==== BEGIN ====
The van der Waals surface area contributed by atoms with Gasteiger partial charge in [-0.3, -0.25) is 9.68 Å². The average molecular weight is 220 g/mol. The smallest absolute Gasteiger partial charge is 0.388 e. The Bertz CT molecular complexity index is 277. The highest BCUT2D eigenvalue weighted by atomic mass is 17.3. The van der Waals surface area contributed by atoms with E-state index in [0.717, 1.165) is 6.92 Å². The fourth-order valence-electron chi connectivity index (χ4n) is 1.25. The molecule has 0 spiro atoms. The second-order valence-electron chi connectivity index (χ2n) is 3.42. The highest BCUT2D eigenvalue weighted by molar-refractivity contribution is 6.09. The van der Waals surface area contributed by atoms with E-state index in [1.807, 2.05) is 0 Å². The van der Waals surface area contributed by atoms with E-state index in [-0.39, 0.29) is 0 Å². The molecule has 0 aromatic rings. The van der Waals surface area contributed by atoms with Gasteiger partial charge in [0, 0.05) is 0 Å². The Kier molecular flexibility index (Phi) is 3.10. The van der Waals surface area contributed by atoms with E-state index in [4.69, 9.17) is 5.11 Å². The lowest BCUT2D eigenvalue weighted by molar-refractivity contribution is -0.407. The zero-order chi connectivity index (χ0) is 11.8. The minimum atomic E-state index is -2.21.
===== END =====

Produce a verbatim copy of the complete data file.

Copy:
The van der Waals surface area contributed by atoms with Gasteiger partial charge in [-0.3, -0.25) is 9.68 Å². The average molecular weight is 220 g/mol. The smallest absolute Gasteiger partial charge is 0.388 e. The Bertz CT molecular complexity index is 277. The highest BCUT2D eigenvalue weighted by atomic mass is 17.3. The van der Waals surface area contributed by atoms with E-state index in [0.717, 1.165) is 6.92 Å². The fourth-order valence-electron chi connectivity index (χ4n) is 1.25. The molecule has 0 spiro atoms. The second-order valence-electron chi connectivity index (χ2n) is 3.42. The highest BCUT2D eigenvalue weighted by molar-refractivity contribution is 6.09. The van der Waals surface area contributed by atoms with E-state index in [1.807, 2.05) is 0 Å². The van der Waals surface area contributed by atoms with E-state index in [-0.39, 0.29) is 0 Å². The molecule has 0 aromatic rings. The van der Waals surface area contributed by atoms with Gasteiger partial charge in [0, 0.05) is 0 Å². The Kier molecular flexibility index (Phi) is 3.10. The van der Waals surface area contributed by atoms with E-state index in [4.69, 9.17) is 5.11 Å². The lowest BCUT2D eigenvalue weighted by molar-refractivity contribution is -0.407. The zero-order chi connectivity index (χ0) is 11.8. The minimum atomic E-state index is -2.21.